Not a wave-maker by temperament -- "I follow the rules" -- Bishop Thomas J. Drury, an Irish-born prelate who heads the Catholic diocese of Corpus Christi, Tex., has pitted himself and the National Conference of Catholic Bishops against Sen. John G. Tower (R-Tex.) and Navy Secretary John F. Lehman.

Since late April, Drury has been campaigning to persuade Tower and Lehman to get the name Corpus Christi removed from a nuclear attack submarine. The vessel, 360 feet long and christened April 25 at festive ceremonies at General Dynamic's Electric Boat division in Groton, Conn., was named by Tower, at the invitation of Lehman, after the city in the senator's state. Drury, acknowledging that Tower did not realize "the true meaning of his gesture," was offended because Corpus Christi means "Body of Christ."

Recently, Drury asked his brother bishops, who are stepping up their criticism of the nation's reliance on nuclear weapons, to join him in denouncing the naming of the sub Corpus Christi. Drury said that the boat "has the potential for massive destruction." All 270 bishops at the conference supported the resolution.

Capt. John Dewey of the Navy Department, a spokesman for Lehman, said that the secretary does not plan to rename the Corpus Christi. Dewey said that Lehman has been preoccupied with other matters and has not had time to "focus on the new development" of the bishops' denunciation.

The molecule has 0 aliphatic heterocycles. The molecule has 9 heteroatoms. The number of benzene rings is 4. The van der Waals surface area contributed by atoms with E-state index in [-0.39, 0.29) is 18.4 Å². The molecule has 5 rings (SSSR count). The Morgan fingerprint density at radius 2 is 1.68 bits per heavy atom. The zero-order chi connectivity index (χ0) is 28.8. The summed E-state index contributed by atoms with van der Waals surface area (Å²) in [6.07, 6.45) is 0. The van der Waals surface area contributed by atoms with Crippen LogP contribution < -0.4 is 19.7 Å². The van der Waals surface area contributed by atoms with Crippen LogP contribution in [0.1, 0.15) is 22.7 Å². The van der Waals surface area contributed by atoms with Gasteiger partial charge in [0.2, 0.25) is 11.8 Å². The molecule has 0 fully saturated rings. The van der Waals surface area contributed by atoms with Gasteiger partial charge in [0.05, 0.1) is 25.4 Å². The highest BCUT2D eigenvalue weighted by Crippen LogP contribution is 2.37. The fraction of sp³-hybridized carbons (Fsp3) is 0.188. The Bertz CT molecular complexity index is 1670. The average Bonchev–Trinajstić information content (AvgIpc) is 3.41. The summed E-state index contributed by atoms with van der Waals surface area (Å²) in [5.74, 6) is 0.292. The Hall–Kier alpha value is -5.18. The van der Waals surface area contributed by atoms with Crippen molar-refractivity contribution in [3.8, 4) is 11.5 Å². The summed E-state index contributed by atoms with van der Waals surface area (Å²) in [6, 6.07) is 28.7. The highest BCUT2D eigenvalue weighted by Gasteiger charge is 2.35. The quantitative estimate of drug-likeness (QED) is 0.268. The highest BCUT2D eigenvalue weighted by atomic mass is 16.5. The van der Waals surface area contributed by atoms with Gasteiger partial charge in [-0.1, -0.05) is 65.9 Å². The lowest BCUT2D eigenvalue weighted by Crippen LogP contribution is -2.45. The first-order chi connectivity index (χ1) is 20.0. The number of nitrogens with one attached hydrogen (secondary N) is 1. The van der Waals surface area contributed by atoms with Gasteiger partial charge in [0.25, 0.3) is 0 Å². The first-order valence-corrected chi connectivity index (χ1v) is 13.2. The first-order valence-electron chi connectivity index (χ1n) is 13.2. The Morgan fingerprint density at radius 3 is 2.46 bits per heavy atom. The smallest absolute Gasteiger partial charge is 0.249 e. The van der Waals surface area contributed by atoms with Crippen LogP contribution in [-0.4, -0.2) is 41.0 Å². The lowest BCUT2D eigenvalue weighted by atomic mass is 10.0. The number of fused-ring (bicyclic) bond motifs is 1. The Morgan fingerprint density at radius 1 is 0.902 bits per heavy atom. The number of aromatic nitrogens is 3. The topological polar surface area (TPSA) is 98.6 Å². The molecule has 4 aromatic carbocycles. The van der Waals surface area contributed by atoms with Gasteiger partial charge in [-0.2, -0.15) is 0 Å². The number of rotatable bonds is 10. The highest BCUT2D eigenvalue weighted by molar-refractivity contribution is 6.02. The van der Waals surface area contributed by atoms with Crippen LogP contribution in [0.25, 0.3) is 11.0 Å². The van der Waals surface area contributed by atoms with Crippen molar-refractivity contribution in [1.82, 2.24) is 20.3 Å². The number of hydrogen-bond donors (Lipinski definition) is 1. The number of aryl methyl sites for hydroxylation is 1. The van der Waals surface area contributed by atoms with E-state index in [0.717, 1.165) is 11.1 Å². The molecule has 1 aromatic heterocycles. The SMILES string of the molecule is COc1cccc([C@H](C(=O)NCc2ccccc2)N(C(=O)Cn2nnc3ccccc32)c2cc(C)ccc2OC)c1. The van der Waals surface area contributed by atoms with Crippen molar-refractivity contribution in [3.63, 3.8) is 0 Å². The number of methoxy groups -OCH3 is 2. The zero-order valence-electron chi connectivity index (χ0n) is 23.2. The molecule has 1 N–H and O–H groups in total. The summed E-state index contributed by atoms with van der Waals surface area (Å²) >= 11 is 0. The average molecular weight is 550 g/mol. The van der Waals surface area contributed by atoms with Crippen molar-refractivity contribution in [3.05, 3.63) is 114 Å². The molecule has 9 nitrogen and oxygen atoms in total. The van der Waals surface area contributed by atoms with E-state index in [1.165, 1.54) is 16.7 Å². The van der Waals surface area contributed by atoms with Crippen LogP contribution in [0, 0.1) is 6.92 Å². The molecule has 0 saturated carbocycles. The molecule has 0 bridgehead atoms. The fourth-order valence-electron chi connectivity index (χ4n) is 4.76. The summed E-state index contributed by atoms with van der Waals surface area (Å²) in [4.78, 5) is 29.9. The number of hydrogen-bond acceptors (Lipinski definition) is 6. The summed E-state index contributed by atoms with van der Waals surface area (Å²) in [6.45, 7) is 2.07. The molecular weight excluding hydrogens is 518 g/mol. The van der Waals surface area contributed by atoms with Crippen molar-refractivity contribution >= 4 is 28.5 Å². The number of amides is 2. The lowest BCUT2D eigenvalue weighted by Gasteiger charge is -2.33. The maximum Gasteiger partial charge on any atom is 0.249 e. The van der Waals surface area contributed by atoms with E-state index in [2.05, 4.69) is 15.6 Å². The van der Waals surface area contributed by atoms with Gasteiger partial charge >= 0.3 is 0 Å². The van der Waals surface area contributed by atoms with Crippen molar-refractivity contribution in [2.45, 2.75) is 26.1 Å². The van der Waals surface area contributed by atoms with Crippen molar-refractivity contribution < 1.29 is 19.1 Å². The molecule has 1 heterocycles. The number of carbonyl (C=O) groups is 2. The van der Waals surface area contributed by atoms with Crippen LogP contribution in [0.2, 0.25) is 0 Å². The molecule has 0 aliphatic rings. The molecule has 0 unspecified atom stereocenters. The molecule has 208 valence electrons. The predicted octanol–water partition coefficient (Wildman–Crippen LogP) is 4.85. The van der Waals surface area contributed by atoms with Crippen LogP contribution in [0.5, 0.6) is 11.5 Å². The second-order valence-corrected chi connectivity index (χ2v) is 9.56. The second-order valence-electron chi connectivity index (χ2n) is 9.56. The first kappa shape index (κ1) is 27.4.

Tower, chairman of the Senate Armed Services Committee, said, through his assistant Linda Hill, that he would never do anything "sacrilegious." Hill said that the senator, the son and grandson of Methodist ministers, had no intention of offending anyone.

"The intention," Hill stated, "was to name the submarine after the city in Texas that has a long tradition of connection with the Navy. It has a naval air station and it is an honor for the city . . . . Actually the senator was a little taken aback when the controversy first erupted."

Drury, a stocky white-haired man who says he voted for Ronald Reagan and believes the president is doing "fairly well" and is "trying very hard," said in an interview following the vote that the name that means Jesus Christ is to us very sacred.This is why people have objected."

Drury, with the conference now behind him -- the nation's 354 Catholic bishops represent a constituency that is more than 20 percent of the population -- believes that it "would be wise of the president to take note" of the protest. In a brogue he carried away from his native County Sligo in Ireland, Drury said the president is the commander in chief and "I'm an old-time chaplain in the USAF myself."

Until now, Drury's campaign has received much less attention than other peace activities of Catholic bishops. Archbishop Raymond G. Hunthausen of Seattle has called for tax resistance as a way of protesting current military policies. Bishop Leroy Matthieson of Amarillo, Tex., called on the workers at a local munitions factory to think about seeking other work. All 12 Catholic bishops of Texas, including Drury, back him.

But neither of those prelates asked for the full support of the national conference.Drury perceived that naming a nuclear attack submarine after the "Body of Christ" -- however well intentioned -- had touched a sensitive nerve. In July, Rev. Richard McSorley, a Jesuit theologian and associated with the Catholic Worker house in Washington, wrote in The Catholic Standard that "we have a new type of blasphemy . . . . We call [the sub] Corpus Christi. What does God think of that? Do we think God feels honored by it? Are we honored?"

On Oct. 20, Drury wrote to Lehman suggesting that "you take steps now to transfer the name Corpus Christi to another type of sea craft, one, perhaps, that cares for the sick."

Lehman has not yet replied.